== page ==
The Battle of Dong Hoi Gulf.

An expanded on story from; “Striking Eight Bells: A Vietnam Memoir.”

“Another story on what most Americans don’t know about the Navy’s role in the Vietnam War?”

Many Americans probably believed that by 1972, the war in Vietnam was essentially winding down. However, for the U.S. Navy in Vietnam, 1972 would prove to be a busy year of conducting numerous and dangerous combat operations.

In April of 1972, along the coast of North Vietnam the Dong Hoi Gulf was a unique and active area. The coastline was mountainous and Highway 1 went through a pass very near to the Gulf of Tonkin. There was the point south of Brandon Bay where the highway could be attacked by naval forces and naval gunfire. It was in this place on April 19, where North Vietnamese MIG aircraft attacked U.S. Navy destroyers in what was known as the Battle of Dong Hoi Gulf (I wrote more of this battle in Striking Eight Bells: A Vietnam Memoir).

In that battle, one destroyer, the USS Higbee (DD 806), suffered damage from a bomb hit and the USS Sterrett (DLG 31), a guided missile destroyer, shot down two MIGs with her Terrier missiles. Shortly before the air attack, the gun crew on Higbee were outside of mount 52, due to a misfire in one of the 5-inch/38 caliber guns. The gun crew was in the process of re-manning mount 52, when the air attack occurred. Fortunately, on Higbee no one was killed, but four sailors were injured.

The Dong Hoi Gulf region and Dong Hoi, which lies about 30 miles north of the DMZ.
USS Higbee bomb damaged to after gun mount 52.*
Sterrett Bridge_Wing_1972
USS Sterrett (DLG 31), a guided missile destroyer.*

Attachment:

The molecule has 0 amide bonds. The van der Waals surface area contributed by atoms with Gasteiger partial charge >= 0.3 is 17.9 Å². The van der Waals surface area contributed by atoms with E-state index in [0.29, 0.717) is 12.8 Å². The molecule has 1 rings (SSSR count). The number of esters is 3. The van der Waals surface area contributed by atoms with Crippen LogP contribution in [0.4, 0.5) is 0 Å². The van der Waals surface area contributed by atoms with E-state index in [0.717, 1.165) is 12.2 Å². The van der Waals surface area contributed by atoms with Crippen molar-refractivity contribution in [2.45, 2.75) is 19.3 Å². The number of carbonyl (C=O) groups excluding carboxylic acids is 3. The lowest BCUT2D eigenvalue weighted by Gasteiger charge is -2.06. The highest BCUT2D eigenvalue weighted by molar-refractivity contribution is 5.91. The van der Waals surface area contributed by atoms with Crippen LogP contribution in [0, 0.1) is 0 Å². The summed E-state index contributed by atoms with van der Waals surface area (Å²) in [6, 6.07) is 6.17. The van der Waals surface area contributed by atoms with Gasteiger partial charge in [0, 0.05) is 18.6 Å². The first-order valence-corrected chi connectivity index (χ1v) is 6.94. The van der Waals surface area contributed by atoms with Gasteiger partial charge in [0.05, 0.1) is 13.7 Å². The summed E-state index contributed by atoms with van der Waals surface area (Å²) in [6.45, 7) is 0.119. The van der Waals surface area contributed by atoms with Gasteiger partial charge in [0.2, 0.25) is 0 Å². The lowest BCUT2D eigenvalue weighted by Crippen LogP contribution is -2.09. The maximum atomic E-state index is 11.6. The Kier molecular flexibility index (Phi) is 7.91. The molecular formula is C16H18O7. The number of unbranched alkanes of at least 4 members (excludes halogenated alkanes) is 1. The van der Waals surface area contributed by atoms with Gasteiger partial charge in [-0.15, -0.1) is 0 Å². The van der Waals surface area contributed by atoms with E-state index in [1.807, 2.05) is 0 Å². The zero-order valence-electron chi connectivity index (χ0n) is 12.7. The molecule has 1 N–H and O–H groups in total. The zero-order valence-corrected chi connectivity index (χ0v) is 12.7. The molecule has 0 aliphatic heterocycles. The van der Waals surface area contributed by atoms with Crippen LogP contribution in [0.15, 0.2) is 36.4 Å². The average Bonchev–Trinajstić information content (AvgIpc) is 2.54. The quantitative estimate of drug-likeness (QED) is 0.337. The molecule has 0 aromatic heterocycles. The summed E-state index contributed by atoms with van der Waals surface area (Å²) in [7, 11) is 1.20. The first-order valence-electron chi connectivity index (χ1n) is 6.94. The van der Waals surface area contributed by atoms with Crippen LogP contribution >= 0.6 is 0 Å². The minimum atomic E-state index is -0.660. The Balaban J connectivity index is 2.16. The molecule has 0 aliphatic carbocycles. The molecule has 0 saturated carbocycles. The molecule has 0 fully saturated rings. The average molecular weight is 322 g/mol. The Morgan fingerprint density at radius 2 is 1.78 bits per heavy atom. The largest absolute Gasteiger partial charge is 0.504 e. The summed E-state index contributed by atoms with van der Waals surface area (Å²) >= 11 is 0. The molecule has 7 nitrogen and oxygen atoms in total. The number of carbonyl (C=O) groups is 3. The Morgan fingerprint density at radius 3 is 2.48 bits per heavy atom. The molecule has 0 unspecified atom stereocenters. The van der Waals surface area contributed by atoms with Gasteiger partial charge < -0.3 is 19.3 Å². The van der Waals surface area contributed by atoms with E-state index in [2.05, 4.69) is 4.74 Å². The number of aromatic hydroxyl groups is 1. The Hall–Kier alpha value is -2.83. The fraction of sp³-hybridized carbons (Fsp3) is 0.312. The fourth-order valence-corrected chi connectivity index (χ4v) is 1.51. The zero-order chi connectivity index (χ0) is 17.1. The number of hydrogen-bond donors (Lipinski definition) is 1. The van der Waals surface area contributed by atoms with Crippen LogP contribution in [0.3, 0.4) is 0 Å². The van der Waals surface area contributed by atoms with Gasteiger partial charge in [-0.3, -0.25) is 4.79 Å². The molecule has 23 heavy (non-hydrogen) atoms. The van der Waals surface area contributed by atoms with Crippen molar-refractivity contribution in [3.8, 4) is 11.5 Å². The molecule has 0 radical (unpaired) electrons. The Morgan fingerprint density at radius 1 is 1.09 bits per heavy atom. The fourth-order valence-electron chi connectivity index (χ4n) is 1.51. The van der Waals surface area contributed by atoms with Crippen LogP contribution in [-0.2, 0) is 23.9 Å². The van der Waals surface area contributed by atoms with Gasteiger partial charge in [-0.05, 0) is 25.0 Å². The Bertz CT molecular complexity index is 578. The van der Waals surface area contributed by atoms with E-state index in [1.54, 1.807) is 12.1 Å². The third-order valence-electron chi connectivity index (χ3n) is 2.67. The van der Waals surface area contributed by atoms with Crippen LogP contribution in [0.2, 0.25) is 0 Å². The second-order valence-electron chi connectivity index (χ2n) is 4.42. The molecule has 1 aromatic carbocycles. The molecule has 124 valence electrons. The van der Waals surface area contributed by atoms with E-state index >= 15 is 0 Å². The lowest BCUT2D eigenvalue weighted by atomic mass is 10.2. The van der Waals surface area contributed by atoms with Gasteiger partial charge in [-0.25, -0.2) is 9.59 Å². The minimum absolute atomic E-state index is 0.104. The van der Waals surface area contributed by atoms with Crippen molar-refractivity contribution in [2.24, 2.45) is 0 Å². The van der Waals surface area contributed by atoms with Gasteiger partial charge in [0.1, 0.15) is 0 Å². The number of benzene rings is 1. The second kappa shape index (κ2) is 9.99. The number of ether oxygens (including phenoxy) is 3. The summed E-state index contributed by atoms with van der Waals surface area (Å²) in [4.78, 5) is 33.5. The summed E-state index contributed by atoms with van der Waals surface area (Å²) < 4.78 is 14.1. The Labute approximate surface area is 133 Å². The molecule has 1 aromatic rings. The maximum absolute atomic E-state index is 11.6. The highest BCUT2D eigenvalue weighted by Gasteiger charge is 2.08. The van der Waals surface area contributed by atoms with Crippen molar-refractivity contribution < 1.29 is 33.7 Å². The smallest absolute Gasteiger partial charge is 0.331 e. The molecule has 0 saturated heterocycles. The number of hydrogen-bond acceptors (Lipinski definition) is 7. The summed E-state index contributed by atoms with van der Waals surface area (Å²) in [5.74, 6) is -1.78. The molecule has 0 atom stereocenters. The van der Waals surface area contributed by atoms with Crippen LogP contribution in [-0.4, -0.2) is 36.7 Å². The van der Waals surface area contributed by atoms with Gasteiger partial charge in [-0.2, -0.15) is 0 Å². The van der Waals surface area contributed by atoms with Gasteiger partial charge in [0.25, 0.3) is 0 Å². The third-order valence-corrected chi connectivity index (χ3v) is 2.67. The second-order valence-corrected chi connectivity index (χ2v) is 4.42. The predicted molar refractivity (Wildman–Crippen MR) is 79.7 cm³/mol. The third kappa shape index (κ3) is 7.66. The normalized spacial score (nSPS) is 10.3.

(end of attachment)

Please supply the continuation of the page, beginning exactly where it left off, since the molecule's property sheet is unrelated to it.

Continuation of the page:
Later that same day, Sterrett and Higbee were attacked by high speed patrol craft launching Styx anti-ship missiles. Sterrett successfully repelled the Styx attack with Terrier missiles, and then, with the 5-inch/54 caliber gun, fired air fragmentation rounds at the radar position of the two-patrol craft, which resulted in enemy losses and the sinking of both patrol craft.

This later proved to be not true. What the Sterrett might have seen were phantom radar contacts likely caused by other Navy ships positioned to their north. However, this battle did result in special armaments and sensors being provided to destroyers for combating low flying aircraft and anti-ship missiles…If you would like to read about my journey from the Midwest to serving on board a Gearing class destroyer in Vietnam as recounted in, “Striking Eight Bells.” To check out, “Striking Eight Bells,” use the following the links to booksellers: Books, Barnes and Noble Booksellers, BAM –Books A Million, and eBooks


©2018 George Trowbridge

If you would like to purchase a copy signed by the author, George Trowbridge, with a “Striking Eight Bells” bookmark use this link: “Get a signed copy.”


Richter Publishing awarded Striking Eight Bells: A Vietnam Memoir, their “Best Overall Book for 2018.”

The stories in these posts and the book; “Striking Eight Bells: A Vietnam Memoir,” reflect the author’s recollection of events. Some names, locations, and identifying characteristics have been changed to protect the privacy of those depicted. Dialogue has been recreated from memory. Dates, times, and locations were recreated from declassified U.S. Navy records and others. Photographs used are either public domain or owned by the author. Illustrations and maps used were either created by the author or in the public domain. The stories in these posts and the book are solely the opinion of the author and not the publisher, Richter Publishing, LLC.
*Image was found in public domain or it could not be established after reasonable search, that any claim existed to the image. Image used for illustrative purposes only and is not the property of the author. Where ever possible, credit for the image is indicated in the caption.

One thought on “The Battle of Dong Hoi Gulf.

Leave a Reply

Fill in your details below or click an icon to log in: Logo

You are commenting using your account. Log Out /  Change )

Google photo

You are commenting using your Google account. Log Out /  Change )

Twitter picture

You are commenting using your Twitter account. Log Out /  Change )

Facebook photo

You are commenting using your Facebook account. Log Out /  Change )

Connecting to %s

This site uses Akismet to reduce spam. Learn how your comment data is processed.